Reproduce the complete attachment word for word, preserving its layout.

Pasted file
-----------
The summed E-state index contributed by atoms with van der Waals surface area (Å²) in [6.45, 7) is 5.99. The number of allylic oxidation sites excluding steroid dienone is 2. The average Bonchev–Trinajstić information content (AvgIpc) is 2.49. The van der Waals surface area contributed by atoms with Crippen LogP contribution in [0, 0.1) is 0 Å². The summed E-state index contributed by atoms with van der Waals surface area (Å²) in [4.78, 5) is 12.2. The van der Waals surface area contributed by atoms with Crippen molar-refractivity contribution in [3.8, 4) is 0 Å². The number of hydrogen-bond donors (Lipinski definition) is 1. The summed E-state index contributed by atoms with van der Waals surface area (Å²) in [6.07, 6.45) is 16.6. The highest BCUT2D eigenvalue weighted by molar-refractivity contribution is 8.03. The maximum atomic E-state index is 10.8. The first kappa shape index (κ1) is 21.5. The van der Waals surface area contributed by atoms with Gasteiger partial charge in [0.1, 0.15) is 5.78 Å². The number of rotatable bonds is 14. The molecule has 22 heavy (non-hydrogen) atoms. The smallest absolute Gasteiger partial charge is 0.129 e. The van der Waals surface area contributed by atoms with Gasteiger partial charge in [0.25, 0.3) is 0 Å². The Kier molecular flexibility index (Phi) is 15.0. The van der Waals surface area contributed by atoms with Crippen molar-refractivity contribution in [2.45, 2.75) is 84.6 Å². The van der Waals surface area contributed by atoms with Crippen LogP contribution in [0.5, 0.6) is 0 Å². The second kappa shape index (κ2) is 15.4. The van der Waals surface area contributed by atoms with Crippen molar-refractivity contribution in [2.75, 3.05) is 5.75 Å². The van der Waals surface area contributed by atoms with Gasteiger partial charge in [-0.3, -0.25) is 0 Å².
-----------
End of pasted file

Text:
The summed E-state index contributed by atoms with van der Waals surface area (Å²) in [6.45, 7) is 5.99. The number of allylic oxidation sites excluding steroid dienone is 2. The average Bonchev–Trinajstić information content (AvgIpc) is 2.49. The van der Waals surface area contributed by atoms with Crippen LogP contribution in [0, 0.1) is 0 Å². The summed E-state index contributed by atoms with van der Waals surface area (Å²) in [4.78, 5) is 12.2. The van der Waals surface area contributed by atoms with Crippen molar-refractivity contribution in [3.8, 4) is 0 Å². The number of hydrogen-bond donors (Lipinski definition) is 1. The summed E-state index contributed by atoms with van der Waals surface area (Å²) in [6.07, 6.45) is 16.6. The highest BCUT2D eigenvalue weighted by molar-refractivity contribution is 8.03. The maximum atomic E-state index is 10.8. The first kappa shape index (κ1) is 21.5. The van der Waals surface area contributed by atoms with Gasteiger partial charge in [0.1, 0.15) is 5.78 Å². The number of rotatable bonds is 14. The molecule has 22 heavy (non-hydrogen) atoms. The smallest absolute Gasteiger partial charge is 0.129 e. The van der Waals surface area contributed by atoms with Gasteiger partial charge in [0.25, 0.3) is 0 Å². The Kier molecular flexibility index (Phi) is 15.0. The van der Waals surface area contributed by atoms with Crippen molar-refractivity contribution in [2.45, 2.75) is 84.6 Å². The van der Waals surface area contributed by atoms with Crippen LogP contribution in [0.5, 0.6) is 0 Å². The second kappa shape index (κ2) is 15.4. The van der Waals surface area contributed by atoms with Crippen molar-refractivity contribution in [2.75, 3.05) is 5.75 Å². The van der Waals surface area contributed by atoms with Gasteiger partial charge in [-0.3, -0.25) is 0 Å².